In honor of this week’s Art Book Fair at MOMA PS1, I thought I’d direct your attention to an artist who has done paintings on discarded book covers. A whole series, in fact.

His name is Tom Burckhardt and my favorite of his is titled The Church at Home (see below). The painting transforms an old book encasing (the metaphorical word, or logos?) into an ecstatic experience that many of us know all too well. For if you ever told your parents, as a teenager, that you’d had enough of church, then sat at home alone all day, face in a book… then this painting is for you.

On the bottom half, a grey amoeba shape hovers over a brown background, corrugated to resemble floorboards on a back porch or hardwood floors. From this subtle abstraction of domestic life Burckhardt then uses the top of the composition to suggest a mind-opening (if not mind-altering) experience. Two rainbow-colored, exploding shapes overlap, one on top of the other, recalling recent large-scale works by critics-darling Mark Grotjahn, though Burckhardt’s scale is the more relatable by far.

More recently the artist debuted an installation at the Weatherspoon Museum in Greensboro, NC (where Don Mattingly played single-A ball, for all you Yankees fans out there); it was a full-scale cardboard and paper replica of his studio in NYC, which seems another extension of Burckhardt’s obsession with interior life.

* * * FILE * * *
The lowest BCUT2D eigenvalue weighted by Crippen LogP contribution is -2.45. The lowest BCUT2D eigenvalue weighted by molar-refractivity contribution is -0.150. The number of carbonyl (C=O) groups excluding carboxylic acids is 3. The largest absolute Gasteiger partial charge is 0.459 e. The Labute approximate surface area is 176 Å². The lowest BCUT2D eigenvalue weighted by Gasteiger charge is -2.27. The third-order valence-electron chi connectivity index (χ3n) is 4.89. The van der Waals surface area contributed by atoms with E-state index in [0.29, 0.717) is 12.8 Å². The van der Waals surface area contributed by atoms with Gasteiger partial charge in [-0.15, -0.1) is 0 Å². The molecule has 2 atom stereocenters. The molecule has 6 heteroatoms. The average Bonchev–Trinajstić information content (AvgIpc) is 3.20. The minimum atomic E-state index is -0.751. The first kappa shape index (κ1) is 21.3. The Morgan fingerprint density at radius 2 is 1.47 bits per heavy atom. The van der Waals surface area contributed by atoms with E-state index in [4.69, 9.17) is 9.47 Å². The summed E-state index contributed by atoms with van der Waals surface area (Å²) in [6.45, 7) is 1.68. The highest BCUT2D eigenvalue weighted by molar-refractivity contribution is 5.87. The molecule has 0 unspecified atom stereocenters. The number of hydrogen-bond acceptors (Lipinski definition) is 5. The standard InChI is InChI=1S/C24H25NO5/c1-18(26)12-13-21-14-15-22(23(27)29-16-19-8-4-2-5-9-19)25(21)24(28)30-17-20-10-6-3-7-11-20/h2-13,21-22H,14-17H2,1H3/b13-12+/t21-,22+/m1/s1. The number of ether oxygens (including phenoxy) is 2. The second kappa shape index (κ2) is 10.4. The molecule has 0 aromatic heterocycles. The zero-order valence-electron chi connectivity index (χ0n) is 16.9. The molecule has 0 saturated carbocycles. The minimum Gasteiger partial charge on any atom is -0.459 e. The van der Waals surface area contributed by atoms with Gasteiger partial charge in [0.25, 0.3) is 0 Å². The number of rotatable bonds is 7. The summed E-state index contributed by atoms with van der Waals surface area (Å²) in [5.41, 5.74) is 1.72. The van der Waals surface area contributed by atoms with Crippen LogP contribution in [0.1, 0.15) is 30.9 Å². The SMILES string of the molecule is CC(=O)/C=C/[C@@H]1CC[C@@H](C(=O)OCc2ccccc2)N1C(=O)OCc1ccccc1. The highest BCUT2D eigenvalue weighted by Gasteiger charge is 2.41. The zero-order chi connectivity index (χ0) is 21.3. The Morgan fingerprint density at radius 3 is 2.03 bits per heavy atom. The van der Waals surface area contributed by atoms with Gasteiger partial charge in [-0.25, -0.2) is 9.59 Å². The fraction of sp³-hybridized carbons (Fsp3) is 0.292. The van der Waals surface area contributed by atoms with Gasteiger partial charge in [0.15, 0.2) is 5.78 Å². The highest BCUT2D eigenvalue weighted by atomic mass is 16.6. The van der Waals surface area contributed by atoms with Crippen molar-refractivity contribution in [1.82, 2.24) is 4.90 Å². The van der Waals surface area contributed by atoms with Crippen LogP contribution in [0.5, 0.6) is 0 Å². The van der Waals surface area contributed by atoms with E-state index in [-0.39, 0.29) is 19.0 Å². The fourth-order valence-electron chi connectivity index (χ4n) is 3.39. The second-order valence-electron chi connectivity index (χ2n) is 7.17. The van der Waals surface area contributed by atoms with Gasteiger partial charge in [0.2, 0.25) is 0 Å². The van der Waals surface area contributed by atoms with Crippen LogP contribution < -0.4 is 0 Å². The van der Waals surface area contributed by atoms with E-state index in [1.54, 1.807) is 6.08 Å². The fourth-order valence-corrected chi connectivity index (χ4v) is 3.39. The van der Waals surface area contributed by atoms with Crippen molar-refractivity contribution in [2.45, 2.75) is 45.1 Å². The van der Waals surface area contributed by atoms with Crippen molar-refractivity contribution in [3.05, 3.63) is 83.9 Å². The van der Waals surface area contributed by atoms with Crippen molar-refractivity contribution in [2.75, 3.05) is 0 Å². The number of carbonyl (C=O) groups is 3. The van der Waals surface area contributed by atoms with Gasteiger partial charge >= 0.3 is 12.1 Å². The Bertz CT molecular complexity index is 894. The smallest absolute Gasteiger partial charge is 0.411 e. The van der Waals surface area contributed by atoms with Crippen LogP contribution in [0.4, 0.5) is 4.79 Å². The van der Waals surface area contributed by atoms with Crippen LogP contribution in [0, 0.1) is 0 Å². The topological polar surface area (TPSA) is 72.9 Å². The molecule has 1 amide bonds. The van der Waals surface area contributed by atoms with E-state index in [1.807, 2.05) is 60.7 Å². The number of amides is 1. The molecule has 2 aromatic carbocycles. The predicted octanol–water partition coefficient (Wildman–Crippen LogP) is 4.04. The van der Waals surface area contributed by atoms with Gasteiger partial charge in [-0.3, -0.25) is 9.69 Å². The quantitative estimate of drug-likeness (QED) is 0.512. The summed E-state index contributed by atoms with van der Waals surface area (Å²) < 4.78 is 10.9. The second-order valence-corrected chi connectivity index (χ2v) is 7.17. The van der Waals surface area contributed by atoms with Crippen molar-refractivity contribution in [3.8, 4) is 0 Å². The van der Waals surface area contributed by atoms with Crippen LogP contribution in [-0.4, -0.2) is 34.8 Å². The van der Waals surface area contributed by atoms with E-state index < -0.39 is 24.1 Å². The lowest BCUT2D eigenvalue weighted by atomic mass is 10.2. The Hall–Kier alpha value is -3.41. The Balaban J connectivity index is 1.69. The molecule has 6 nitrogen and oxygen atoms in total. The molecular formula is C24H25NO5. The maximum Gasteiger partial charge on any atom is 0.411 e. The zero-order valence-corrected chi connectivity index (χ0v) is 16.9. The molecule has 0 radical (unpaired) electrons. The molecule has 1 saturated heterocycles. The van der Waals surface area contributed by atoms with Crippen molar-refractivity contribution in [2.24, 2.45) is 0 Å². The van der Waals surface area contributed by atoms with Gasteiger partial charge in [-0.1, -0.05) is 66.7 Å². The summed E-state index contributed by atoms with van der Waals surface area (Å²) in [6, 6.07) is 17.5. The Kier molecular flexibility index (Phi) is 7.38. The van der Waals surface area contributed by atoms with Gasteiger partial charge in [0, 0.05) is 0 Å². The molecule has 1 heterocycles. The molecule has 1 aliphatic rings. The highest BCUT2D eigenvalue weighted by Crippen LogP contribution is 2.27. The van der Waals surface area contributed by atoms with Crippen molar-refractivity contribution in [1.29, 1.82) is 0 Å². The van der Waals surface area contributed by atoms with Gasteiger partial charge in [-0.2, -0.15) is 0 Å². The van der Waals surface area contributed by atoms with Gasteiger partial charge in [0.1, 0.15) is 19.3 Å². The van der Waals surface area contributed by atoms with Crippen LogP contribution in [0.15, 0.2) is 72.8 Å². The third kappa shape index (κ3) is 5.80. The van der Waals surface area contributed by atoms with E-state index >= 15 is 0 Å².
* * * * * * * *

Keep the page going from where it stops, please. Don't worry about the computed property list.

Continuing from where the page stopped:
Tear Your Playhouse Down (above, 2012) is a painting on cast plastic that is like architecture gone haywire in the brain; Yellow Fog (2006), a small pen and ink illustration of stretched canvases enveloped by a thick golden cloud, is a vivid, self-depricating look at the proverbial quest for inspiration.

Fog sounds literal by its title, though, as in The Church at Home, the drawing is actually fantasy-like. The fog itself is rendered without shading or perspective, just solid color, which, because of its soft mustard hue, has the sense of being vaporous. Like so much of Burckhardt’s work, its materiality proves malleable the longer it lingers. (Brian Chidester)

"The Church at Home" (2008)

“The Church at Home” (2008)

"Vintage Synthesizers" (2012)

“Vintage Synthesizers” (2012)

Yellow Fog copy

“Yellow Fog” (2006)